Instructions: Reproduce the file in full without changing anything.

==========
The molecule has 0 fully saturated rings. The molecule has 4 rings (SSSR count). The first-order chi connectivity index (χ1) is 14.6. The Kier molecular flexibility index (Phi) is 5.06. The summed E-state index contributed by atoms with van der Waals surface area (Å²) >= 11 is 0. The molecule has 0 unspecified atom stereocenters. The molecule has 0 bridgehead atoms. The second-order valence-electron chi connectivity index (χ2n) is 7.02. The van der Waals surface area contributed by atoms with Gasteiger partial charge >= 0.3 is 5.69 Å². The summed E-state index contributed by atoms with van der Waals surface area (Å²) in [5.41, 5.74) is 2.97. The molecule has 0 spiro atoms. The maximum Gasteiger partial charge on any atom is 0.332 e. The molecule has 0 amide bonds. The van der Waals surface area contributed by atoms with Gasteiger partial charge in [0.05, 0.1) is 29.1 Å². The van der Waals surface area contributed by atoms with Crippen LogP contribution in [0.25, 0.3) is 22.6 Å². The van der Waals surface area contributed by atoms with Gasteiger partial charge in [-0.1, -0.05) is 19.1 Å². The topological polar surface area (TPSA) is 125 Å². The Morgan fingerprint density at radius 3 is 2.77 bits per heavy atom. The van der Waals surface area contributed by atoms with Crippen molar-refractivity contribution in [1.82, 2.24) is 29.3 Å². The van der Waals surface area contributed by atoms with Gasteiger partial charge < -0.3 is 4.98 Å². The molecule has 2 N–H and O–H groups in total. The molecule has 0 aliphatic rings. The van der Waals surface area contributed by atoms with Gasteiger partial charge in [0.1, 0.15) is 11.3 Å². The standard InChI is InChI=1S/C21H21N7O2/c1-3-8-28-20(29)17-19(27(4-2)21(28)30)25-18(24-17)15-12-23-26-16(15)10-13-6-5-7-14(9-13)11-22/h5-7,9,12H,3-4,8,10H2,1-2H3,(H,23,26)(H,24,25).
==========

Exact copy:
The molecule has 0 fully saturated rings. The molecule has 4 rings (SSSR count). The first-order chi connectivity index (χ1) is 14.6. The Kier molecular flexibility index (Phi) is 5.06. The summed E-state index contributed by atoms with van der Waals surface area (Å²) >= 11 is 0. The molecule has 0 unspecified atom stereocenters. The molecule has 0 bridgehead atoms. The second-order valence-electron chi connectivity index (χ2n) is 7.02. The van der Waals surface area contributed by atoms with Gasteiger partial charge >= 0.3 is 5.69 Å². The summed E-state index contributed by atoms with van der Waals surface area (Å²) in [5.41, 5.74) is 2.97. The molecule has 0 spiro atoms. The maximum Gasteiger partial charge on any atom is 0.332 e. The molecule has 0 amide bonds. The van der Waals surface area contributed by atoms with Gasteiger partial charge in [0.05, 0.1) is 29.1 Å². The van der Waals surface area contributed by atoms with Crippen LogP contribution in [0.25, 0.3) is 22.6 Å². The van der Waals surface area contributed by atoms with Gasteiger partial charge in [-0.1, -0.05) is 19.1 Å². The topological polar surface area (TPSA) is 125 Å². The Morgan fingerprint density at radius 3 is 2.77 bits per heavy atom. The van der Waals surface area contributed by atoms with Crippen molar-refractivity contribution in [1.82, 2.24) is 29.3 Å². The van der Waals surface area contributed by atoms with Gasteiger partial charge < -0.3 is 4.98 Å². The molecule has 2 N–H and O–H groups in total. The molecule has 0 aliphatic rings. The van der Waals surface area contributed by atoms with Gasteiger partial charge in [0.1, 0.15) is 11.3 Å². The standard InChI is InChI=1S/C21H21N7O2/c1-3-8-28-20(29)17-19(27(4-2)21(28)30)25-18(24-17)15-12-23-26-16(15)10-13-6-5-7-14(9-13)11-22/h5-7,9,12H,3-4,8,10H2,1-2H3,(H,23,26)(H,24,25).